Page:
The interrogator held still when she ran into the back of the line of males. She opened her eyes, glanced to the final door, and melted against the steel rails leading down into the dry depths of the Nevada dungeon. Dani followed her closely, and a smattering of three males after.
“What next?” Dani asked. Her voice wavered, the usual tender chipper tones hidden beneath a veneer of fear.
The interrogator swallowed. “There’s a trap door. It opens into the warden’s office of what used to be a prison.”
“Used to be?”
“There’s not enough prisoners left to spend the money keeping them close to one of these labs. You can’t just make people disappear without questions anymore, so there’s not really a point.” She pointed. “I need someone to open that door.”
Dani squinted her eyes and stared at the male at the head of the line. It reached up and, after fumbling with the latch, at last knocked it out of the way and pushed the trap door out of the way. The two males below it hefted the first one up and out of the hole, then the rest clambered up in effort to scramble out of the facility.
Sunlight flooded in through the door, baking the shaft that was usually lit by single bulbs in cages spaced throughout the stairwell. The interrogator pulled herself up from where she had melted and, eyes closed once more, made her way to the ladder at the end of the stairs.
“You know, I still don’t understand how they got Dr. Worthington down here,” the interrogator said. “No way she walked in, that’s for sure.”
She pulled herself out from the shaft and blinked to adjust to the sunlight beaming in through the warden’s window. The males had dispersed from the small room, their noises and screeches of delight echoing down the hall. The interrogator shied as the trailing males screamed like their companions and delightfully plunged into the adventure of escaping the facility.
She leaned against a wooden desk – old, decrepit, abandoned for decades – to hold herself up. She reached one hand out, felt for a wall, and eventually discovered the door. With the male chimeras gone, she cracked open her eyes and motioned for Dani to follow her. “Come on. It’s a straight shot to the nearest exit, but it’s better for us to make our way to the kitchen.”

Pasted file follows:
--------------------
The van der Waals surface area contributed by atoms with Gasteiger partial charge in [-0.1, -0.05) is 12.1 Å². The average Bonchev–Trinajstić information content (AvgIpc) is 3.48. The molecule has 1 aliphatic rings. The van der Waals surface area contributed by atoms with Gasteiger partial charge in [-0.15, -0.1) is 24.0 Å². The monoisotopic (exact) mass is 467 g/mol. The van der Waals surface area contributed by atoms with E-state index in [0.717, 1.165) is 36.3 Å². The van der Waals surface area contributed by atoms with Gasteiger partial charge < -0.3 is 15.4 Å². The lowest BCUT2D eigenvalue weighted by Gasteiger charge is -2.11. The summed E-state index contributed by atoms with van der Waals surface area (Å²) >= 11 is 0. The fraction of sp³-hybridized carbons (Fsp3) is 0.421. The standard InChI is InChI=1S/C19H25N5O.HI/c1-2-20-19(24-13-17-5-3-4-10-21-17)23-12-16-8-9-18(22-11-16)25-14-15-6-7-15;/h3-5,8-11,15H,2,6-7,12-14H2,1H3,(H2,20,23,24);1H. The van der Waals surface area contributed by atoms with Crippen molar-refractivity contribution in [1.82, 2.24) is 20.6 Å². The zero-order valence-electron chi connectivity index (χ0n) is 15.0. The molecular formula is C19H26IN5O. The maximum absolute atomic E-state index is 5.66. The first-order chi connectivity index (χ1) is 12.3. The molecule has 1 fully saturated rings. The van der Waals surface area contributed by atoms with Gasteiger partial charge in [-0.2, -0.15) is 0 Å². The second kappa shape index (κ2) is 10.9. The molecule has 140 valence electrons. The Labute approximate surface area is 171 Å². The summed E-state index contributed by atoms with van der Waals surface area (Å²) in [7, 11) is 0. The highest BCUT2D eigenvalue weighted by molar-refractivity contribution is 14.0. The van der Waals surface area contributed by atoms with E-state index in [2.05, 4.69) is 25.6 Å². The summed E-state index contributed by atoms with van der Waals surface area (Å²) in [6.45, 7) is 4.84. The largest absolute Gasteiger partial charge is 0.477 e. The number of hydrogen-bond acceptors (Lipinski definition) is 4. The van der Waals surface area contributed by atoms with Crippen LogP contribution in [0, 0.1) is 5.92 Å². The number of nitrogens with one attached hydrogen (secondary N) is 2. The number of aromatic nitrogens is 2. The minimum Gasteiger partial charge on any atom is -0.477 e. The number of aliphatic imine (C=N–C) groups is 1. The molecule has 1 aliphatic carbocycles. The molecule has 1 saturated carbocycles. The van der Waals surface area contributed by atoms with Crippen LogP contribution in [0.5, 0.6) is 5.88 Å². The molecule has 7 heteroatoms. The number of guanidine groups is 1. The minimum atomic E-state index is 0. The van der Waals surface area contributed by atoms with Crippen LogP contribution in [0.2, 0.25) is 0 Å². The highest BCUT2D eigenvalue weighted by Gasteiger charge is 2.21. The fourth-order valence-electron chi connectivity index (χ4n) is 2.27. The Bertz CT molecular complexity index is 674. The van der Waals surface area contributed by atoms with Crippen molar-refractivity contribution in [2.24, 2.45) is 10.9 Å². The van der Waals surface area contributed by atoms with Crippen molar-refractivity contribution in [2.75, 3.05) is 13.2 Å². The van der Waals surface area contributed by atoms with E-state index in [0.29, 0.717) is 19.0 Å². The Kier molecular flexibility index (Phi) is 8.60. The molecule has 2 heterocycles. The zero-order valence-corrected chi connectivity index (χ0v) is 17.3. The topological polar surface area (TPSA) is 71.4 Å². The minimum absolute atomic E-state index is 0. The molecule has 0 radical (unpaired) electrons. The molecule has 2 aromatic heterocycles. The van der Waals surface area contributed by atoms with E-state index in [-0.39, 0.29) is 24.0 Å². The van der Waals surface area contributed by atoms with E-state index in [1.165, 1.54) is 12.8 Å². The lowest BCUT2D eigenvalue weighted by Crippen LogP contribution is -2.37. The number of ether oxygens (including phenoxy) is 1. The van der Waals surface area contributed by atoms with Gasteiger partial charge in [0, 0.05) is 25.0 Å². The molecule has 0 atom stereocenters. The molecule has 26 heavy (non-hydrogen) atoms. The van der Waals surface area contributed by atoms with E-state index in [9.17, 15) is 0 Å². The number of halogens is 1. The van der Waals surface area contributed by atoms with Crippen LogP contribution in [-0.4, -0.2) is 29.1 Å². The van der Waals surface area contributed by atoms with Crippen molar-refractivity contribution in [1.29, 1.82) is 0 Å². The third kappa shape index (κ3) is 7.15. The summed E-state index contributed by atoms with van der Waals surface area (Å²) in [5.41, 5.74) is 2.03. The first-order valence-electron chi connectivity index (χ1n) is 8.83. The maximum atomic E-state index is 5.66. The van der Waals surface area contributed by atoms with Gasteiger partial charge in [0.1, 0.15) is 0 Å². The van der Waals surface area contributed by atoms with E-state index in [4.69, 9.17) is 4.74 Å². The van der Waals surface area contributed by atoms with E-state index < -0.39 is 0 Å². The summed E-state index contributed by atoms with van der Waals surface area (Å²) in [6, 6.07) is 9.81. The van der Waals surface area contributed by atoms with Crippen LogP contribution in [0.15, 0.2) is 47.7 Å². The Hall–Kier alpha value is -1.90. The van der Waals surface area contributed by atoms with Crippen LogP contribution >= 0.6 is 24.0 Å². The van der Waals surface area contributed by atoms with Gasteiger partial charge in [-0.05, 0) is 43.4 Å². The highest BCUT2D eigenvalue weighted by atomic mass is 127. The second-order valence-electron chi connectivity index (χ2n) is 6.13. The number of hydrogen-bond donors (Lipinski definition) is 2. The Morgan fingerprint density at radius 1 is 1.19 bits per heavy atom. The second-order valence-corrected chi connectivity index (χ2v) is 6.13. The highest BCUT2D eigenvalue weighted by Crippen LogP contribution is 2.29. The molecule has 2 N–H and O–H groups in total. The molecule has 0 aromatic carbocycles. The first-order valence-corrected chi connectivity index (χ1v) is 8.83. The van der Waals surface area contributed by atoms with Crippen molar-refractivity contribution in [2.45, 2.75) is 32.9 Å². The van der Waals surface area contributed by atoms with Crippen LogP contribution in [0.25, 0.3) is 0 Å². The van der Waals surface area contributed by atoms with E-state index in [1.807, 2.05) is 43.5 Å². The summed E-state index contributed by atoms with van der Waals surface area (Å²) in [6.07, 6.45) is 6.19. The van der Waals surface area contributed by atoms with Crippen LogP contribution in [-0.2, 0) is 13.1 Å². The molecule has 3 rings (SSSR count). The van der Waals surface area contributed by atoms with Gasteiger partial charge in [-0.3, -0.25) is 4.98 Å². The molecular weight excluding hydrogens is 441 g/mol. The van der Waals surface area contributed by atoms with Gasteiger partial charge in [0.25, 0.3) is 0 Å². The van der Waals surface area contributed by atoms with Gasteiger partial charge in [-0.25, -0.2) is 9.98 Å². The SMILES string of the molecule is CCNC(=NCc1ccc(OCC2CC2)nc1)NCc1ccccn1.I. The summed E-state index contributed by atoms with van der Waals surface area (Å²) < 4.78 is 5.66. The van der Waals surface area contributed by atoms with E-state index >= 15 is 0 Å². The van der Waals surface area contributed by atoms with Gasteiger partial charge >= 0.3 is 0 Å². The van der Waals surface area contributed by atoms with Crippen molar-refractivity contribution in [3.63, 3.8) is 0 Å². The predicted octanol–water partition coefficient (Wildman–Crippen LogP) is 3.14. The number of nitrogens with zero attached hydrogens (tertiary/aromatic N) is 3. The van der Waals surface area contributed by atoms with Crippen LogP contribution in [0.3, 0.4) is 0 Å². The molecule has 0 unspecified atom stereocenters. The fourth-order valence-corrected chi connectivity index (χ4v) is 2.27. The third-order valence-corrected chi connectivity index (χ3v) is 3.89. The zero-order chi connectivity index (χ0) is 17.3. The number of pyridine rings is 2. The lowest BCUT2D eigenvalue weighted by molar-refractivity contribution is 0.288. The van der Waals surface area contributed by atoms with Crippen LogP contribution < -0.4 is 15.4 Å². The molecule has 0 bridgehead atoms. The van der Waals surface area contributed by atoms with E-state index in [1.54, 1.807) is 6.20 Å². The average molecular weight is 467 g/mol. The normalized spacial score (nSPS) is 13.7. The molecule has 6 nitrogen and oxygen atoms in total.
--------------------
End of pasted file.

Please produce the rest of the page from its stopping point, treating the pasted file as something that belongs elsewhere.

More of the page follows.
The interrogator held her gun pointed down, turned to the left, and ran for the door. No guards or police stood at the metal detector or inspection station where generations of wardens had once entered the prison for their shifts. She hustled through open doors, the mechanisms no longer connected to electricity, all hanging as still and pristine as the day the prison had shut down. A gunshot rang out. The sound of a stream of gunfire rattled the windows.
She crouched as she passed a window. “The males have escaped. That’s why they’re shooting.”
Dani curled up. “What about mom, though? Wouldn’t she have gotten out first?”
“Her stairwell exits in a trapdoor at what used to be the kitchens, which is where we’re headed. That exit should be closer to the vans, and she should be able to maintain cover if she’s clever about it.”
“What if she ain’t clever about it?”
“I can’t help that now.”
They hurried through the jail, through hallways with windows the size of fists and past rec rooms with bars on glass-free openings. Dust from years of storms and accumulated grime coated the halls and gritted beneath their feet and claws. At last the interrogator pushed the swinging door to the kitchen, revealing the dust-ridden tables. Despite the dirty tables, the floor was sparkling clean, almost as if to hide the common foot traffic in and out of the east-end trap door.
“Look,” Dani said. The interrogator turned her head just long enough to see Dani pointing to a place on the table where a person had written in the dust with a finger. “You reckon it’s Mom?”
The interrogator released her held breath. “You would know her handwriting better than I.” She stifled a laugh to a meager chuckle. “Still, I don’t know who else would have wasted the time to write ‘Fuck the Yanks.”’
Dani crept closer. “Really?”
The interrogator ignored the question as she crept up to the barred window. She bobbed her head left and right, then squinted in the face of the bright sunlight outside. She winced at the males playing in the sand and ineffective gunfire, but focused on the line of cars nearby. “I see the van I gave her the keys for. I can’t tell if she’s inside or not.”
“I know how to find out,” Dani said. She reared up on her hind four legs and spied out the window with the human companion. She squinted her compound eyes and hummed gently. “Which one’s the van Mom’s s’posed to be in?”
“That one. Third from the left. Number 13.”
Outside, a couple male chimeras changed direction. The clawed up the sides of the vans, peeked inside, then climbed to the top where the guards tried to shoot at them. When Dani stopped humming and caught her breath, the spiders hopped from the top of the vans and back to the ground.
“She’s there,” Dani said between breaths. “At least, someone’s inside the car. I ordered the males to get on top of the van with people inside.”
The interrogator swallowed. “Is this bond telepathic or something?”
“I thought it was supposed to be pheromones, but I don’t know. Maybe it was the humming.”
“Well, as long as you’re right about their message, I’ll take it.” The interrogator took out her gun. “Send the males to the other corner of the facility, then we’ll make a run for the van.”
“Won’t you be in danger?”
“Better to get shot now than face legal punishment later. Give your orders, then signal me when it’s time.
Dani focused on the males she could see, hummed a different tone, and released the order with a few heaving breaths. “Alright. Let’s go.”